Tin soldiers and Nixon coming,
We're finally on our own.
This summer I hear the drumming,
Four dead in Ohio.

(Neil Young)

"Four dead in Ohio" screamed the headline on May 4, 1970.  It took only 13 seconds and 67 rounds of ammunition.  When the smoke cleared on the Kent State Campus, four students were dead, another 9 wounded.  John Filo snapped a photograph of Mary Ann Vecchio, screaming over one of the slain victims. One of the most famous anti-Vietnam pictures, it would win a Pulitzer Prize and rally a nation.

When Richard Nixon was elected in 1968, he had promised to end the Vietnam War.  But by 1969, the war was escalating.  Changes to the draft laws saw more and more college students and even teachers going off to Southeast Asia to fight.  The Mai Lai Massacre made more and more Americans weary of the war.  

Then, President Nixon did the unthinkable and bombed Cambodia as well.  Five hundred students protested at Kent State University on May 1, 1970, a direct response to the Cambodian campaign.  To show they meant business, some of the students buried the American Constitution.  A crowd of 120 committed acts of vandalism.  

The destruction escalated the following day when the ROTC building was burned; when firefighters attempted to extinguish the blaze, they were pelted with rocks by the protesters.  Late that night the National Guard arrived and some arrests were made.  They used tear gas was used to disperse the crowd.  

On May 3, Ohio Governor Rhodes commented on the disturbance:  "We've seen here at the city of Kent especially, probably the most vicious form of campus oriented violence yet perpetrated by dissident groups." Later he said:  "They're worse than the Brownshirts [Nazis]."  Kent residents were given an 11 pm curfew that evening.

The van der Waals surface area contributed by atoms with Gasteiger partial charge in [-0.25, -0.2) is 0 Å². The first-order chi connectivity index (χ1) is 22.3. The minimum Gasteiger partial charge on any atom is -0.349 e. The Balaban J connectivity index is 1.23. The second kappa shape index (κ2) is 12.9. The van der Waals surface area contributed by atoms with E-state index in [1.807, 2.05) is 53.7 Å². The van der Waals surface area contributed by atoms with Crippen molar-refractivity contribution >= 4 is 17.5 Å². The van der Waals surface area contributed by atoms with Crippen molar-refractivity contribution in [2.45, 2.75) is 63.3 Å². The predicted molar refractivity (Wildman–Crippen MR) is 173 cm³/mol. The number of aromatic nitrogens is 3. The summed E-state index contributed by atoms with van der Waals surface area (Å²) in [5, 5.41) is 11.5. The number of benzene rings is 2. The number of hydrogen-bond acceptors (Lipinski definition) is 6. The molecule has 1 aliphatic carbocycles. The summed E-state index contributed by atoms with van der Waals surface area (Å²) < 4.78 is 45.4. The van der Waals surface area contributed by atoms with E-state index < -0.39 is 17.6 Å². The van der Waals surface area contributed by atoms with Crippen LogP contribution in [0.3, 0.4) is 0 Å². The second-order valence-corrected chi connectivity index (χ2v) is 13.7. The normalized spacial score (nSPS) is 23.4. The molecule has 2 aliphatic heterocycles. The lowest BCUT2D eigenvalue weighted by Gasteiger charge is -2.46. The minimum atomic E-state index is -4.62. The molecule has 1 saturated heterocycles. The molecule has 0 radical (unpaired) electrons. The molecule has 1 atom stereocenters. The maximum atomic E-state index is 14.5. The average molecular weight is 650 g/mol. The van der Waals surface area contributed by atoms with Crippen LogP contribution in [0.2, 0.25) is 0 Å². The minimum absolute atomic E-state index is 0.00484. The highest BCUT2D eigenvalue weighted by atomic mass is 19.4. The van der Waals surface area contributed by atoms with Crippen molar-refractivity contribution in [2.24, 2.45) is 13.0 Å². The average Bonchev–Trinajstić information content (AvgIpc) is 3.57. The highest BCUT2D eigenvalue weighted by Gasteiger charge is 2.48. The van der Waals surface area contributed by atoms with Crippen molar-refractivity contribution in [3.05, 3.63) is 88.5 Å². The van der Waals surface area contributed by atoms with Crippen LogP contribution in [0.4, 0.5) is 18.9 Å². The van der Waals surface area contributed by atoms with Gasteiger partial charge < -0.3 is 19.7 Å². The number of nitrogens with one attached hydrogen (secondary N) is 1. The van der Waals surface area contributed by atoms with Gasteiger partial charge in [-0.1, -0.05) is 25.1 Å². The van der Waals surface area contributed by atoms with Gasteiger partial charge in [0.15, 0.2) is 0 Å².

On May 4, another rally was planned on the Kent State campus.  One protester rang the campus's iron Victory Bell, normally reserved for football games, to signal the rally's start.  After a few speeches, the scene turned ugly.  Protesters pelted rocks at the patrolmen who asked them to disperse.  The latter were forced to retreat.  However, at 12 noon, the guardsmen returned and asked the protesters again to disperse but they refused. The guardsmen threw gas canisters which were ineffective because the wind simply blew the gas away.  They advanced forcing the protesters to retreat over Blanket Hill. While the protesters stayed on the verandah of Taylor Hall, the troops stood on the practice field.  It seemed like there was a lull in the fighting.

All of a sudden, the guardsmen marched in a column up the hill and turned to face the students.  Sergeant Pryor pulled his pistol and fired, followed by 29 of the 77 guardsmen.  Four people were hit, none of whom was closer than 71 feet from the guardsmen.  Two were protesters, two were simply walking to their next class.  Nine others lay wounded on the ground.  

Mary Ann Vecchio, a 14 year old runaway, screamed when she saw one of the victims, Jeffrey Miller, lying face down on the ground.  It was at that moment that Kent State photojournalism student John Filo snapped the now famous picture.  Kent State Professor Frank, knowing that there could easily be more bloodshed, pleaded with the students to return to class.  After 20 tense minutes, the remaining protesters dispersed.  

Reporters nationwide covered the story "Four Dead in Ohio".  Photographer Filo's photo ran in dozens of newspapers.  And Americans, who were already questioning the Vietnam War, became more polarized than ever before.  

Note:  For more information --

1.  Listen to Neil Young's song "Four Dead in Ohio".